Watch: Trump to Kelly, 'Regrets Aren't Healthy' - Psychologists Disagree

Last night, Donald Trump sat down with Fox News' Megyn Kelly to answer some tough questions about his campaign and its message. Trump and Kelly have feuded for nearly a year, and in the much bally-hooed interview, Kelly sought to tackle the issues still lingering from the first GOP presidential debate of 2016. She was particularly interested in Donald Trump's reflection on the insults which have become a quintessential part of his campaign. 


 “Let me just give you a list, and you can tell me if you have any regrets on it,” Kelly told Trump.

"The comment about John McCain, you prefer people who weren’t captured, the comment about Carly Fiorina’s face. Do you regret any of those comments?” she asked. 

Trump did. At least a little.

“Yeah, I guess so, but you have to go forward," he told Kelly. "You make a mistake, you go forward and you can correct the mistake, but to look back and say ‘Gee whiz, I wish I hadn’t done this or that,’I don’t think that’s good. In a certain way, I don’t even think that’s healthy."

However, psychologists disagree.

"Regret, like all emotions, has a function for survival. It is our brain's way of telling us to take another look at our choices; a signal that our actions may be leading to negative consequenes. Regret is a major reason why addicts get into recovery!" Melanie Greenberg Ph.D. told Psychology Today.

 And James O. Henman, Ph.D. even defines regret as "a healthy grieving reaction," because it "draws us toward healing and healthiness. If it is a present situation, Regret helps motivate healthy change in the present. If it is a past situation, Regret helps create a desire to learn and grow from that painful past difficulty," Henman said. 

And John M. Grohol, Psy.D. believes guilt can be very positive also.

"Healthy guilt is telling us we need to do something different in order to repair relationships important to us (or our own self-esteem). The sooner we “learn the lesson” – e.g., make amends, work to not engage in the same hurtful behavior in the future, etc. – the sooner the guilt will disappear. If successful, it will never return for that issue again," Grohol explained.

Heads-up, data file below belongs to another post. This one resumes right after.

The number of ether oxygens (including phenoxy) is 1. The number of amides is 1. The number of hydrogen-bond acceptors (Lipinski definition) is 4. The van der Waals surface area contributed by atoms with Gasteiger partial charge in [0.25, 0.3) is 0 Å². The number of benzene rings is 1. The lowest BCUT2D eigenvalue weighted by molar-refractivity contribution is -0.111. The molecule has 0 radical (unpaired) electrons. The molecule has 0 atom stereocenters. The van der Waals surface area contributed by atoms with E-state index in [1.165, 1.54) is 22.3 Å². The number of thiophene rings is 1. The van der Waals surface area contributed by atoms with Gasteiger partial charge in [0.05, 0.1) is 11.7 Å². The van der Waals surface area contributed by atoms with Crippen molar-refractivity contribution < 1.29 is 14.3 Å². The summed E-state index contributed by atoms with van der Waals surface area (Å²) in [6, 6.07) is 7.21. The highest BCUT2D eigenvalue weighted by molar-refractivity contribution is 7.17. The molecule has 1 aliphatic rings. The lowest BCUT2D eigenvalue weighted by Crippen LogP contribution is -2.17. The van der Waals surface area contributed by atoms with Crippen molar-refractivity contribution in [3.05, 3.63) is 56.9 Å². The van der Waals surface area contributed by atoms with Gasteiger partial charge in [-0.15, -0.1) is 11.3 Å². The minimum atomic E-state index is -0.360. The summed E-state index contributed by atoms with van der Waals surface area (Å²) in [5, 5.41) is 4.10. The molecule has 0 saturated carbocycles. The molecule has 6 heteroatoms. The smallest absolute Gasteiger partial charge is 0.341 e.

Of course, Kelly seemed far more interested in Trump's insults against fellow Republicans than his completely disgusting statements about Muslims and Mexicans. (One suspects he has not regrets about those. After all, they were just suggestions.)

Watch: 

Enjoy this piece?

… then let us make a small request. AlterNet’s journalists work tirelessly to counter the traditional corporate media narrative. We’re here seven days a week, 365 days a year. And we’re proud to say that we’ve been bringing you the real, unfiltered news for 20 years—longer than any other progressive news site on the Internet.

It’s through the generosity of our supporters that we’re able to share with you all the underreported news you need to know. Independent journalism is increasingly imperiled; ads alone can’t pay our bills. AlterNet counts on readers like you to support our coverage. Did you enjoy content from David Cay Johnston, Common Dreams, Raw Story and Robert Reich? Opinion from Salon and Jim Hightower? Analysis by The Conversation? Then join the hundreds of readers who have supported AlterNet this year.

Every reader contribution, whatever the amount, makes a tremendous difference. Help ensure AlterNet remains independent long into the future. Support progressive journalism with a one-time contribution to AlterNet, or click here to become a subscriber. Thank you. Click here to donate by check.

Close
alternet logo

Tough Times

Demand honest news. Help support AlterNet and our mission to keep you informed during this crisis.